Matching pursuits are a family of greedy algorithms widely used in signal processing to solve sparse approximation and recovery problems. They rely on an atom selection step that requires the calculation of numerous projections, which can be computationally costly for big dictionaries and burdens their competitivity in coding applications. Existing bypassing strategies are based on dictionary subsampling and local optimization. We propose to use a non adaptive random sequence of subdictionaries in the decomposition process, thus browsing a larger dictionary space in a probabilistic fashion with no additional projection cost nor parameter estimation. We present some theoretical justifications based on order statistics and experimental evaluation of behavior for sparse approximation and sparse recovery problems. An application to audio signal compression with multiscale time-frequency dictionaries is presented, along with a discussion of the algorithm's complexity and practical implementations.

Sequential Lasso for feature selection with ultra-high dimensional feature space by Shan Luo, Zehua Chen. The abstract reads:
We propose a novel approach, Sequential Lasso, for feature selection in linear regression models with ultra-high dimensional feature spaces. We investigate in this article the asymptotic properties of Sequential Lasso and establish its selection consistency. Like other sequential methods, the implementation of Sequential Lasso is not limited by the dimensionality of the feature space. It has advantages over other sequential methods. The simulation studies comparing Sequential Lasso with other sequential methods are reported.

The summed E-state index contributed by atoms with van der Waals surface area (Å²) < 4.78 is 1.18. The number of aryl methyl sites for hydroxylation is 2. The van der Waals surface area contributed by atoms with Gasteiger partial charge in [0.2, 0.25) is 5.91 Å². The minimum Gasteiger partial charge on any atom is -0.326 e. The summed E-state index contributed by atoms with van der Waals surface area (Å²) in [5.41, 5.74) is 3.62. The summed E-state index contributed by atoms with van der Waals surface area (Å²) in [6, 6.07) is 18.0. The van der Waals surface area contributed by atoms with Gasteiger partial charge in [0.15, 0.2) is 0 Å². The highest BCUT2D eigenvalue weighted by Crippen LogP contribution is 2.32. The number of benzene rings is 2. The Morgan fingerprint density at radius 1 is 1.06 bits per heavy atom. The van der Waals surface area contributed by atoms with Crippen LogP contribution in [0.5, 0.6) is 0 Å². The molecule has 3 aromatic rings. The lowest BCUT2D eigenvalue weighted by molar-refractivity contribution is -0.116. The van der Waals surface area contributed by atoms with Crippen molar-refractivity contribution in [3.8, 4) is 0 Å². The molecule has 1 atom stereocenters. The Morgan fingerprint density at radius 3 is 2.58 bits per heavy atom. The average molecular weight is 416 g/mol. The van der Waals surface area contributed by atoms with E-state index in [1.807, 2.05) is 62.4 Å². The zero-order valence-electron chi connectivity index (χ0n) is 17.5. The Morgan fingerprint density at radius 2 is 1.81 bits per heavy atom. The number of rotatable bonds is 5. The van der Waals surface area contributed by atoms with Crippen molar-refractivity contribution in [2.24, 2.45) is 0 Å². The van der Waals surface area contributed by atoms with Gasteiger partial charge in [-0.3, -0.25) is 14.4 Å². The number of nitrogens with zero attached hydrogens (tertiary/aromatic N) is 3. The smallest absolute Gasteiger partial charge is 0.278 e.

Differential privacy provides the first theoretical foundation with provable privacy guarantee against adversaries with arbitrary prior knowledge. The main idea to achieve differential privacy is to inject random noise into statistical query results. Besides correctness, the most important goal in the design of a differentially private mechanism is to reduce the effect of random noise, ensuring that the noisy results can still be useful.
This paper proposes the \emph{compressive mechanism}, a novel solution on the basis of state-of-the-art compression technique, called \emph{compressive sensing}. Compressive sensing is a decent theoretical tool for compact synopsis construction, using random projections. In this paper, we show that the amount of noise is significantly reduced from $O(\sqrt{n})$ to $O(\log(n))$, when the noise insertion procedure is carried on the synopsis samples instead of the original database. As an extension, we also apply the proposed compressive mechanism to solve the problem of continual release of statistical results. Extensive experiments using real datasets justify our accuracy claims.

Measurement Design for Detecting Sparse Signals by Ramin Zahedi, Ali Pezeshki, Edwin K. P. Chong. The abstract reads: